For example, in the particular case of Hamiltonian (14), the system of variational equations (17) becomes
(18) 
which is a linear system of differential equations with constant coefficients and thus, easily solved. In particular, equations (18) can by considered as the Hamilton equations of motion corresponding to the Hamiltonian function
(19) 
The Hamiltonian formalism (19) of the variational equations (18) is a specific example of a more general result. In the case of the usual Hamiltonian function
(20) 
with being the potential function, the variational equations (8) for the time interval take the form (see e. g. BFS_79 ())
with , , and
Thus, the tangent dynamics of (20) is represented by the Hamiltonian function (see e. g. PP_08 ())
2.4 Tangent dynamics of symplectic maps
3 Historical introduction: The early days of LCEs
Prior to the discussion of the theory of the LCEs and the presentation of the various algorithms for their computation, it would be interesting to go back in time and see how the notion of LCEs, as well as the nowadays taken for granted techniques for evaluating them, were formed.
The LCEs are asymptotic measures characterizing the average rate of growth (or shrinking) of small perturbations to the orbits of a dynamical system, and their concept was introduced by Lyapunov Lyapunov_1892 (). Since then they have been extensively used for studying dynamical systems. As it has already been mentioned, one of the basic features of chaos is the sensitive dependence on initial conditions and the LCEs provide quantitative measures of response sensitivity of a dynamical system to small changes in initial conditions. For a chaotic orbit at least one LCE is positive, implying exponential divergence of nearby orbits, while in the case of regular orbits all LCEs are zero. Therefore, the presence of positive LCEs is a signature of chaotic behavior. Usually the computation of only the mLCE is sufficient for determining the nature of an orbit, because guarantees that the orbit is chaotic.
Characterization of the chaoticity of an orbit in terms of the divergence of nearby orbits was introduced by Hénon and Heiles HH_64 () and further used by several authors (e. g. FL_70 (); F_70 (); F_72 (); SF_73 (); CF_75 (); CDGS_76 ()). In these studies two initial points were chosen very close to each other, having phase space distance of about , and were evolved in time. If the two initial points were located in a region of regular motion their distance increased approximately linearly with time, while if they were belonging to a chaotic region the distance exhibited an exponential increase in time (Figure 1).
Although the theory of LCEs was applied to characterize chaotic motion by Oseledec O_68 (), quite some time passed until the connection between LCEs and exponential divergence was made clear BGS_76 (); P_77 (). It is worth mentioning that Casartelli et al. CDGS_76 () defined a quantity, which they called ‘stochastic parameter’, in order to quantify the exponential divergence of nearby orbits, which was realized afterwards in BGS_76 () to be an estimator of the mLCE for .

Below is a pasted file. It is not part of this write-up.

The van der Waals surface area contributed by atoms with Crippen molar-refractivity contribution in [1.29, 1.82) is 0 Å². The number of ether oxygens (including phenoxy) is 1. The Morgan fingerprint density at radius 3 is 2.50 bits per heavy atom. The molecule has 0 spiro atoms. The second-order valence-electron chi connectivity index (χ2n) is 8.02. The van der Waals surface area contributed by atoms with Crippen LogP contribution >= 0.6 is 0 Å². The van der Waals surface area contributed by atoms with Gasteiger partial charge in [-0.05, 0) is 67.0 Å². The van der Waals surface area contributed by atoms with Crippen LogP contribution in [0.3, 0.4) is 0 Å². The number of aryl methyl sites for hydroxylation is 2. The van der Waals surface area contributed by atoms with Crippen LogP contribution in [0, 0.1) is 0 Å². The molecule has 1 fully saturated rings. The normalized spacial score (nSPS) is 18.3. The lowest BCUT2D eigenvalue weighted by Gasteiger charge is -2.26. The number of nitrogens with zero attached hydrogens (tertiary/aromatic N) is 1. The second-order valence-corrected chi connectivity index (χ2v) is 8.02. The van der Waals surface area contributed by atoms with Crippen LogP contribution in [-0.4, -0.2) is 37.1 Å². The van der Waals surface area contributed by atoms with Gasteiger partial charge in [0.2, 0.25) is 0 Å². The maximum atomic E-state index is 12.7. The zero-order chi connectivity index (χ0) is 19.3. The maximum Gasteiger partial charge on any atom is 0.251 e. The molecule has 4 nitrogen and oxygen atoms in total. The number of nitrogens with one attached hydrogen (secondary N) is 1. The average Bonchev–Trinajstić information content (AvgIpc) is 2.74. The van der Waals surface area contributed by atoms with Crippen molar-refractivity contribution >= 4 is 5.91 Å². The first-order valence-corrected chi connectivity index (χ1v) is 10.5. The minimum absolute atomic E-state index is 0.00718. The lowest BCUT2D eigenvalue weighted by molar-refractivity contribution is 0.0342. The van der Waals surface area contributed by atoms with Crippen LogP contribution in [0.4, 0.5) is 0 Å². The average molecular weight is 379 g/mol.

So, the mLCE was estimated for the first time in BGS_76 (), as the limit for of an appropriate quantity , which was obtained from the evolution of the phase space distance of two initially close orbits. In this paper some nowadays well–established properties of were discussed, like for example the fact that tends to zero in the case of regular orbits following a power law , while it tends to nonzero values in the case of chaotic orbits (Figure 2).
The same algorithm was immediately applied for the computation of the mLCE of a dissipative system, namely the Lorenz system NS_77 ().
The next improvement of the computational algorithm for the evaluation of the mLCE was introduced in CGG_78 (), where the variational equations were used for the time evolution of deviation vectors instead of the previous approach of the simultaneous integration of two initially close orbits. This more direct approach constituted a significant improvement for the computation of the mLCE since it allowed the use of larger integration steps, diminishing the real computational time and also eliminated the problem of choosing a suitable initial distance between the nearby orbits.
In BGGS_78 () a theorem was formulated, which led directly to the development of a numerical technique for the computation of some or even of all LCEs, based on the time evolution of more than one deviation vectors, which are kept linearly independent through a Gram–Schmidt orthonormalization procedure (see also BG_79 ()). This method was explained in more detail in SN_79 (), where it was applied to the study of the Lorenz system and was also presented in BFS_79 (), where it was applied to the study of an D Hamiltonian system with varying from 2 to 10.
The theoretical framework, as well as the numerical method for the computation of the maximal, some or even all LCEs were given in the seminal papers of Benettin et al. BGGS_80a (); BGGS_80b (). In BGGS_80b () the complete set of LCEs was calculated for several different Hamiltonian systems, including four and six dimensional maps. In Figure 3
we show the results of BGGS_80b () concerning the 3D Hamiltonian system of CGG_78 (). The importance of the papers of Benettin et al. BGGS_80a (); BGGS_80b () is reflected by the fact that almost all methods for the computation of the LCEs are more or less based on them. Immediately the ideas presented in BGGS_80a (); BGGS_80b () were used for the computation of the LCEs for a variety of dynamical systems like infinite–dimensional systems described by delay differential equations F_82 (), dissipative systems ER_85 (), conservative systems related to Celestial Mechanics problems F_84 (); F_85 (), as well as for the determination of the LCEs from a time series WSSV_85 (); SS_85 ().
4 Lyapunov Characteristic Exponents: Theoretical treatment
In this section we define the LCEs of various orders presenting also the basic theorems which guarantee their existence and provide the theoretical background for their numerical evaluation. In our presentation we basically follow the fundamental papers of Oseledec O_68 () and of Benettin et al. BGGS_80a () where all the theoretical results of the current section are explicitly proved.